Congress has provided $233 million in its final fiscal year 2016 omnibus bill for continued modernization of the Department of Veterans Affairs’ VistA electronic health record system. However, the appropriation—signed into law by President Obama—comes with restrictions.

The EHR enhancement effort, called the VistA Evolution program, calls for the addition of an Enterprise Health Management Platform (eHMP)—a set of new modular-based components—to replace the Computerized Patient Record System, which is the existing user interface that clinicians use while delivering care. Among other capabilities, the new eHMP platform will enable the VA to meet many of the 2014 Edition Meaningful Use certification criteria for HIT components.

However, legislative language restricts the use of congressional funding until VA demonstrates functional improvements in the interoperability of the system to seamlessly exchange veterans’ medical data among the VA, Department of Defense and the private sector.

Not more than 25 percent of the funds can be obligated or spent until the VA Secretary submits a report to both House and Senate appropriations committees providing specifics on the scope and functionality of projects within the VistA Evolution program, including proposed changes to the program as well as the milestones and timeline associated with achieving interoperability.

Lawmakers are particularly interested in the definition being used for interoperability between DoD and VA EHR systems, the metrics to measure the extent of interoperability, and the progress toward developing and implementing all components and levels of interoperability including semantic interoperability.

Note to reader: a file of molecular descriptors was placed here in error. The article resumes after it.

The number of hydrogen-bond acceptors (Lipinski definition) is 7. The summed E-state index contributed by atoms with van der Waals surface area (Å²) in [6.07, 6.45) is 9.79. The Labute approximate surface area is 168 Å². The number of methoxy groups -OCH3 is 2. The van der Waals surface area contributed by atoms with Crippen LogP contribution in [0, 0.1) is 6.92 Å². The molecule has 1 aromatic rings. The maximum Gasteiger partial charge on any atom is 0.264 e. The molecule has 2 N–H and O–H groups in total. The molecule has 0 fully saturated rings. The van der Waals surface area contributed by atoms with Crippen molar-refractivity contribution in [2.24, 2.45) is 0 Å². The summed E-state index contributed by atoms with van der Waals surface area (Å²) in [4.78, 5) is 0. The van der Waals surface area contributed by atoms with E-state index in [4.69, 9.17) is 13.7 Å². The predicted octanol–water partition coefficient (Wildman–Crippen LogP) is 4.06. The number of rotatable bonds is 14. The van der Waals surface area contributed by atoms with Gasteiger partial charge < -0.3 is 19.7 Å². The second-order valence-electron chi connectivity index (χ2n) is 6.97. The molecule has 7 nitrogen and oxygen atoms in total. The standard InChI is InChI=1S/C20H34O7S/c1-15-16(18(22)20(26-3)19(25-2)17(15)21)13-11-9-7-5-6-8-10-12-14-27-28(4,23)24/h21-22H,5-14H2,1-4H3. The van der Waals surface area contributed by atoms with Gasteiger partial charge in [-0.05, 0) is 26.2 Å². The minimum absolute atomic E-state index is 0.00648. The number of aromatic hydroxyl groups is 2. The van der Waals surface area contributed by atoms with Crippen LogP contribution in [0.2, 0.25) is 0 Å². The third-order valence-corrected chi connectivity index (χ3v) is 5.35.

Although DoD and VA have committed to achieving interoperability between their separate EHR systems, the two departments continue to miss important deadlines and have yet to establish outcome-oriented goals and metrics for measuring their progress toward interoperable EHRs, according to an August 2015 audit by the Government Accountability Office.

According to GAO, DoD and VA missed an Oct. 1, 2014, deadline established by Congress in the National Defense Authorization Act (NDAA) for Fiscal Year 2014 to certify that all healthcare data in their systems complied with national standards and were computable in real time.

Auditors also revealed that a number of key activities in the departments’ system modernization plans will be implemented beyond Dec. 31, 2016, the deadline established in the NDAA for DoD and VA to deploy modernized EHR software to support clinicians while ensuring full standards-based interoperability.

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